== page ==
The home playoff loss to the Jaguars exposed the Steelers’ weaknesses. Pittsburgh lost the mental aspect of the game (turnovers) and were compromised on the inside without Shazier.
— Steelers Tweeter (@SteelersFan__) January 11, 2021
3. Tomlin is lucky, he doesn’t have great resilience and a knack for navigating disaster.
The year 2018 was disheartening for fans, with Pittsburgh’s playoff hopes getting crushed with bad losses to the Broncos and Raiders. But that was just the beginning. Personality clashes and cultural conflicts within the locker room began to reach the public and eventually ripped the team apart.
Then you get the total complete meltdown, implosion and eventual dismissal of All-Pro receiver Antonio Brown from the team.
In 2019, Tomlin somehow kept the Steelers relevant and in the playoff hunt even without the services of Big Ben, who was injured.
Tomlin was navigating through a PR disaster and leading an undermanned team. He had backup QB Devlin Hodges playing solid until the final three games of the season where Hodges threw six interceptions and was sacked nine times, killing any chance at a playoff berth.
Meanwhile, Brown was still busting shots at anybody in his vicinity, friend or foe.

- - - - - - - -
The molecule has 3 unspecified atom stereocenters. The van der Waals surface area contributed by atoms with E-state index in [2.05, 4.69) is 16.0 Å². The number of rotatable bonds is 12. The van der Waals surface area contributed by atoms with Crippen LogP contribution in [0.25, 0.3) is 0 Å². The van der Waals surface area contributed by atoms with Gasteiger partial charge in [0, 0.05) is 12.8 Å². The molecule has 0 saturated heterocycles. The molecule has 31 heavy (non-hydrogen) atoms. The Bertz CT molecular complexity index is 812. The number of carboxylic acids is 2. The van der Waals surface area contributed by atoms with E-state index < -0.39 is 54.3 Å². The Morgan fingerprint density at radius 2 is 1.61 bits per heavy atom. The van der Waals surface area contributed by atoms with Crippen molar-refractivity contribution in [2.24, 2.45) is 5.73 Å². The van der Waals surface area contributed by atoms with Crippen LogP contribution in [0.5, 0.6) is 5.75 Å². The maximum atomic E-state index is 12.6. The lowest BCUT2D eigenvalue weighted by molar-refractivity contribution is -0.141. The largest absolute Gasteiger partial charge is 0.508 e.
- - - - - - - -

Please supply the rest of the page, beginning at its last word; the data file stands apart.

Emotion: boy fumbled the whole post season in the biggest game of year ! Everyone went blind to busy making guys famous not enough reality these days ! 🤙🏾 by the way check the list https://t.co/2SWWT8k0jx
— AB (@AB84) April 7, 2019
4. Last year’s wildcard playoff loss to the Browns was Tomlin’s fault.
Big Ben threw three interceptions in the game. The center snapped the ball over his head and into the end zone on the first play from scrimmage, resulting in a Browns touchdown.
The wheels came off from that point.
5. Tomlin won because of Big Ben.
Tomlin, the second-longest tenured coach behind Bill Belichick, has the defensive players in place to continue winning beyond Ben Roethlisberger’s career. He has also shown that he can manage the team to victory without him.
Critics are anxiously awaiting Roethlisberger’s retirement. These haters think Tomlin’s Midas Touch will disappear with Big Ben’s departure. Some might suggest the Steelers defense has been carrying Big Ben.
Tomlin has the system in place to continue plugging in players and winning games.
The Double Standard
Tomlin’s career is comparable to his Super Bowl-winning peers, such as Sean Payton, Andy Reid, Pete Carroll and John Harbaugh. All of these coaches have had a lot of playoff success, but have also experienced long droughts since winning that first title.
They are no different from Tomlin. Just reminders of how difficult it is for a coach to actually win a Super Bowl.
In this world of what have you done for me lately, critics will point to hotshot coaches such as Sean McVay, Sean McDermott (whom Tomlin beat on Sunday) and Kliff Kingsbury as young, upcoming coaches who have seemingly given their teams a shot in the arm.
Give this man his respect. If football is about winning, no one does it as consistently as Mike Tomlin.